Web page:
This study of international and transnational pressures on post-communist countries is one of three books prepared within the Project on Democratic Consolidation in Eastern Europe. The European University Institute in Florence and its Research Council sponsored the project. The two other volumes in the series deal with (a) institutional engineering and (b) civil society and democratic orientations within Eastern Europe. The aim of the project is to contrast a set of democracy theories with empirical evidence accumulated in Eastern Europe over the last ten years. We try to avoid complex debates about definitions, methods, and the uses and misuses of comparative research. Instead we try to establish what has really happened in the region, and which of the existing theories have proved helpful in explaining these developments. This volume, like the others, starts with a presentation of conceptual and comparative frameworks, followed by detailed analyses of the countries undergoing democratization and democratic consolidation.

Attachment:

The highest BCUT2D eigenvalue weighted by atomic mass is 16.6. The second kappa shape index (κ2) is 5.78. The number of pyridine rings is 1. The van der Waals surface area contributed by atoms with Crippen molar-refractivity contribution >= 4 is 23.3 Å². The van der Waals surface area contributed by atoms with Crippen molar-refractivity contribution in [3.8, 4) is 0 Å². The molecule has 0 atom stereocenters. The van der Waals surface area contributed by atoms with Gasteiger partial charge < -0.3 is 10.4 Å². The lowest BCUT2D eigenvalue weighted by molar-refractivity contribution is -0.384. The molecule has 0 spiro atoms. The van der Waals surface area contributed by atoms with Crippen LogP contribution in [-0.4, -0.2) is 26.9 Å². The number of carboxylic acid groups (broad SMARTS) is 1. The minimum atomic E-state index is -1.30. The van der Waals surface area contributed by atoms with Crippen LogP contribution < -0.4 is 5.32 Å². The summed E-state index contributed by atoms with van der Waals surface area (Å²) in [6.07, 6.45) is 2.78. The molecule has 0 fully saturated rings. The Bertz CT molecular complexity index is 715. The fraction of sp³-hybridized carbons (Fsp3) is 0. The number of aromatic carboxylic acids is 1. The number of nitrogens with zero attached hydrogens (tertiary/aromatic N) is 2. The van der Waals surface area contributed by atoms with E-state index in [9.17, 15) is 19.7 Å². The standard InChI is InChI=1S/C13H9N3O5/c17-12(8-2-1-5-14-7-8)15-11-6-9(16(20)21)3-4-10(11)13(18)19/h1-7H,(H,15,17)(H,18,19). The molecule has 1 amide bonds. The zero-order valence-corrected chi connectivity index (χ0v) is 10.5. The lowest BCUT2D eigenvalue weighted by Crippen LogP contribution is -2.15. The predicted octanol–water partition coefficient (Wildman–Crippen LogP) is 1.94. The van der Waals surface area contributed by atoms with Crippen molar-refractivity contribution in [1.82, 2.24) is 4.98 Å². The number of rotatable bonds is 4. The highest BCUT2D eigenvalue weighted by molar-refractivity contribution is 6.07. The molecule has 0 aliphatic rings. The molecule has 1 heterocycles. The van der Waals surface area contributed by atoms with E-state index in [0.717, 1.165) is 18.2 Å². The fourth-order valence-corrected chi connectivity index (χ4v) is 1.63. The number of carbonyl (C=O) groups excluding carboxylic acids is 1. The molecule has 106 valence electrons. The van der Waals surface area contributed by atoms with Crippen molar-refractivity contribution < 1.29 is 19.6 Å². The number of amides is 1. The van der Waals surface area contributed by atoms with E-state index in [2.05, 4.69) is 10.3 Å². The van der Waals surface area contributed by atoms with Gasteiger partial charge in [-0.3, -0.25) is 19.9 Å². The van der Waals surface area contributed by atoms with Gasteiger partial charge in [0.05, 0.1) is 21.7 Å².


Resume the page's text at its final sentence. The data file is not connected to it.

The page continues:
We are especially grateful to the European University Institute and its Research Council for their generous financial support and intellectual leadership. Individual members of the Research Council such as Roeland In't Veld, Pierre Hassner, Johan Olsen, Vincent Wright, and Fritz Scharpf gave us the initial encouragement to undertake this ambitious project and guided us through its successive stages.
We particularly thank Dov Lynch for his excellent editorial work on the volume, and Alexandra George who undertook the final polishing and prepared the book for publication. Remy Salters helped us to keep some chapters up to date as the speed of change in some Eastern European countries threatened to overtake the rate with which the manuscript could be prepared for publication, and Liz Webb provided valuable secretarial assistance. And, most of all we are indebted to the authors of the individual chapters, without whose knowledge and insight, effort and patience, this volume and project could not have come to fruition.
Finally, we would like to thank Dominic Byatt of Oxford University Press for his willingness to take on this large publishing project and for ensuring its smooth completion.